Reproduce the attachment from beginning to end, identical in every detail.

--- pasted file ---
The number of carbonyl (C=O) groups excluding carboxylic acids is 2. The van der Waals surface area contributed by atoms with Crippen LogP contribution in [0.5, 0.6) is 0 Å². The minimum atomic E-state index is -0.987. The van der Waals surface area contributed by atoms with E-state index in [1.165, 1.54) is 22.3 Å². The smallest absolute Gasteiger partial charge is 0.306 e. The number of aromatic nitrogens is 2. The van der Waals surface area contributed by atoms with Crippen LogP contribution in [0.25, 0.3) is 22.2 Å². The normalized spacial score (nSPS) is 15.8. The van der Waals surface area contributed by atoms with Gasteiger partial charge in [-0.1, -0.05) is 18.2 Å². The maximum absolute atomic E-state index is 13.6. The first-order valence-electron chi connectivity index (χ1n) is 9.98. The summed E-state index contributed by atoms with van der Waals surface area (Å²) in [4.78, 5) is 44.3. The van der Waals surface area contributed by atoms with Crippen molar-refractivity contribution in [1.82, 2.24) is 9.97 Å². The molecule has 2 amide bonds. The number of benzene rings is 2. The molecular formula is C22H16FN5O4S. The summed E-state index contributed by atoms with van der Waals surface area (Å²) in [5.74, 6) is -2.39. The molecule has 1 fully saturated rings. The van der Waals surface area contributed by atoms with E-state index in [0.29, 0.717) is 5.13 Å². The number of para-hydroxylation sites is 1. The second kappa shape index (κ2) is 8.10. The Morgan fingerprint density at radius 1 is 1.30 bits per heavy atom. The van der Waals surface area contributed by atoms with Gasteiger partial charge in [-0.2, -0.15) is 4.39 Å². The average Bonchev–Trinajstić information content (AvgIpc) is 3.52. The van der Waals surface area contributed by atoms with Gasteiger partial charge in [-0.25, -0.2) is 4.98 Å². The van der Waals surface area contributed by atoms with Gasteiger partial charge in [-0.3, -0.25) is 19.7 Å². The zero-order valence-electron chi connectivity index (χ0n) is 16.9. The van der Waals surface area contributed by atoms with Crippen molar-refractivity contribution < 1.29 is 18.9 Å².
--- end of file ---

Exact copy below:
The number of carbonyl (C=O) groups excluding carboxylic acids is 2. The van der Waals surface area contributed by atoms with Crippen LogP contribution in [0.5, 0.6) is 0 Å². The minimum atomic E-state index is -0.987. The van der Waals surface area contributed by atoms with E-state index in [1.165, 1.54) is 22.3 Å². The smallest absolute Gasteiger partial charge is 0.306 e. The number of aromatic nitrogens is 2. The van der Waals surface area contributed by atoms with Crippen LogP contribution in [0.25, 0.3) is 22.2 Å². The normalized spacial score (nSPS) is 15.8. The van der Waals surface area contributed by atoms with Gasteiger partial charge in [-0.1, -0.05) is 18.2 Å². The maximum absolute atomic E-state index is 13.6. The first-order valence-electron chi connectivity index (χ1n) is 9.98. The summed E-state index contributed by atoms with van der Waals surface area (Å²) in [4.78, 5) is 44.3. The van der Waals surface area contributed by atoms with Crippen molar-refractivity contribution in [1.82, 2.24) is 9.97 Å². The molecule has 2 amide bonds. The number of benzene rings is 2. The molecular formula is C22H16FN5O4S. The summed E-state index contributed by atoms with van der Waals surface area (Å²) in [5.74, 6) is -2.39. The molecule has 1 fully saturated rings. The van der Waals surface area contributed by atoms with E-state index in [0.29, 0.717) is 5.13 Å². The number of para-hydroxylation sites is 1. The second kappa shape index (κ2) is 8.10. The Morgan fingerprint density at radius 1 is 1.30 bits per heavy atom. The van der Waals surface area contributed by atoms with Gasteiger partial charge in [-0.2, -0.15) is 4.39 Å². The average Bonchev–Trinajstić information content (AvgIpc) is 3.52. The van der Waals surface area contributed by atoms with Gasteiger partial charge in [-0.25, -0.2) is 4.98 Å². The van der Waals surface area contributed by atoms with Gasteiger partial charge in [-0.3, -0.25) is 19.7 Å². The zero-order valence-electron chi connectivity index (χ0n) is 16.9. The van der Waals surface area contributed by atoms with Crippen molar-refractivity contribution < 1.29 is 18.9 Å².